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Dark Harvest / Norman Partridge

thDH3.jpgTor / September 2007
Reviewed by: Vince A. Liaguno

In Dark Harvest, author Norman Partridge crafts an inspired throwback to the classic campfire tale and explores the idea that the real bogeymen are not those lurking in the shadowed corners of our childhood bedrooms but rather those all around us in plain sight. It’s an atmospheric coming-of-age tale and urban legend hybrid equally fitting for late Halloween night reading or storytime at summer camp.

In an unnamed midwestern town that no one ever seems to leave, Halloween signals an annual rite of passage for the town’s male teens, during which they hunt down the legendary Sawtooth Jack (aka The October Boy), a malevolent Jack o’Lantern-topped, candy-stuffed scarecrow that rises up each Halloween in the cornfields surrounding the town. There is much at stake in this mysterious vigilante-style showdown dubbed the Run: the one who slays Sawtooth Jack gets his one-way ticket out of this dead-end 1960’s suburbia and his family wins the equivalent of the lottery – a new house, a shiny new car, and no bills for an entire year. This year, 16-year-old Pete McCormick is determined to win the Run; he sees victory as his ticket out of town away from the broken promises of his unemployed, alcoholic father and the suffocating nothingness of small town life. But, like all good small midwestern towns, there are secrets out there amongst the corn stalks, and Pete and a female companion will soon learn that sometimes the stuff behind the legends (in this case a shadowy sect of town founders known as the Harvester’s Guild) is far more dangerous that the legends themselves.

Dark Harvest is The Outsiders meets The Legend of Sleepy Hollow. And, like a movie adaptation of an S.E. Hinton novel, one half expects to see a young Matt Dillon or Ralph Macchio step off the page at any moment, hair greased back and ready to rumble with Partridge’s pumpkin-headed monstrosity. His prose drips with rich Halloween imagery that heightens the novella’s mood and atmosphere at every turn, and he never loses sight that at the heart of Dark Harvest is the idea of the timelessness of urban legend. Dark Harvest is Partridge’s campfire around which readers gather to hear his well-crafted apocryphal cautionary tale:

Yeah. You remember how it feels to go nose to nose with a legend. That’s why the stories they spin about the October Boy are all about the fear. You heard them around a campfire out in the woods when you were just a kid, and they were whispered to you late at night in your dark bedroom when your best friend spent the night, and they scared you so bad tenting out in your backyard one summer night that you thought you wouldn’t sleep for a week. So there’s not much chance of separating reputation from reality when you look the real deal straight in the face. He’s the October Boy…the reaper that grows in the field, the merciless trick with a heart made of treats, the butchering nightmare with the hacksaw face…and he’s gonna getcha! That’s what they always told you…he’s gonna getcha so you know you’ve been got!!!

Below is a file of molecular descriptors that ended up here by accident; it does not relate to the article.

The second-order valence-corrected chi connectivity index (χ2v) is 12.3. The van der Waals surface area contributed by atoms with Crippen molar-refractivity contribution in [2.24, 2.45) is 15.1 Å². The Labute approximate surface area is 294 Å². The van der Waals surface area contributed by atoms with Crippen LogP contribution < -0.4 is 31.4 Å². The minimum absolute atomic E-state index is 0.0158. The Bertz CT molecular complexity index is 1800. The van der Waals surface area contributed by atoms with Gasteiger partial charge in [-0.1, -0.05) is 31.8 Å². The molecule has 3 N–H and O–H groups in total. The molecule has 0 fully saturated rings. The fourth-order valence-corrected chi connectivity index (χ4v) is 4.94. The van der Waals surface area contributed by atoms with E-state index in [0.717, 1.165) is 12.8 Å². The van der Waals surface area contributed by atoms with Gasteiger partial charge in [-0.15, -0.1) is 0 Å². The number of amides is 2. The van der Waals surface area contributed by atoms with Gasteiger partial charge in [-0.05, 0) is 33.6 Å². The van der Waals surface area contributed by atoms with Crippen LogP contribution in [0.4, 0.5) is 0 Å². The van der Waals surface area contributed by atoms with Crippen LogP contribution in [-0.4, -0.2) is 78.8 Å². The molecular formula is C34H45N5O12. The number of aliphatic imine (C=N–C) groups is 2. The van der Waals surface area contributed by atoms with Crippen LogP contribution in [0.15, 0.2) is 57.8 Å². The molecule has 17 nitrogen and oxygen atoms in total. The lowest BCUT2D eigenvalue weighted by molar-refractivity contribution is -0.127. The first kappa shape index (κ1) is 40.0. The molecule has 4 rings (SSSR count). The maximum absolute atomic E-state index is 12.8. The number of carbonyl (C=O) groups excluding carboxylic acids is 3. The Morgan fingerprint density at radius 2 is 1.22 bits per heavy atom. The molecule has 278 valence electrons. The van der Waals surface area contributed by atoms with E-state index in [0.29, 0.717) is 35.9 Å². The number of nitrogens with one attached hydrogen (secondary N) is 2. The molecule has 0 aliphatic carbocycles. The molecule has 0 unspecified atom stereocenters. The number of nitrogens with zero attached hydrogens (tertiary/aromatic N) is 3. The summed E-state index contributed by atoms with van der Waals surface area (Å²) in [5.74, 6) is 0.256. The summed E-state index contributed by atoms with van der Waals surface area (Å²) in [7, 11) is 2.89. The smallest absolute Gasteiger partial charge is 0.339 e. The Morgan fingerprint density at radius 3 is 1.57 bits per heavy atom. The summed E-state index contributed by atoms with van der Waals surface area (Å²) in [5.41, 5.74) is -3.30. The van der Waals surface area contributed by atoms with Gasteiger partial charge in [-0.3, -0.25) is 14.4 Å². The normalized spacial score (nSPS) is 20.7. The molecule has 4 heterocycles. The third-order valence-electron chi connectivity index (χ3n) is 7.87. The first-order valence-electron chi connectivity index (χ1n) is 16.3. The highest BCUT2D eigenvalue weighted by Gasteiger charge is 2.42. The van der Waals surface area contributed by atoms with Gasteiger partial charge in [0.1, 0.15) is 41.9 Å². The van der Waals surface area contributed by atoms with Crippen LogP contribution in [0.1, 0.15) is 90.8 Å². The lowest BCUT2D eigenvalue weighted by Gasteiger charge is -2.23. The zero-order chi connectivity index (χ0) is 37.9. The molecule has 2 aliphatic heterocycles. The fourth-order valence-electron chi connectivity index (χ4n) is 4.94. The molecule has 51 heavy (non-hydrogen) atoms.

Partridge’s voice is thoroughly fresh, with delightfully original turns of phrase that often sneak up and overtake the reader in blissful moments of literary spontaneity:

His mom died of cancer last winter, and his dad drank away his job at the grain elevator the following spring. There’s enough rotten luck in that little sentence to bust anyone’s chops.


It’s like the old man has a fish on the line, and he’s trying to reel it in with words.

Readers might initially find themselves thrown off balance by the disconcerting present tense narrative, but Partridge skillfully turns what could have been an exercise in literary vertigo around by using this here-and-now storytelling technique to make the reader part of the story, in turn building and sustaining a propulsive momentum throughout.

Dark Harvest could very well become to Halloween what Dickens’ A Christmas Carol is to its titular holiday, its classic sensibilities and resonance as strong as they are here. Clever without being pretentious, contemporary with an air of old-fashioned storytelling, Dark Harvest is destined to become a modern Halloween literary landmark.

Purchase Norman Partridge’s Dark Harvest.

Posted on Sunday, September 30, 2007 at 10:06AM by Registered CommenterDark Scribe Magazine in | Comments Off

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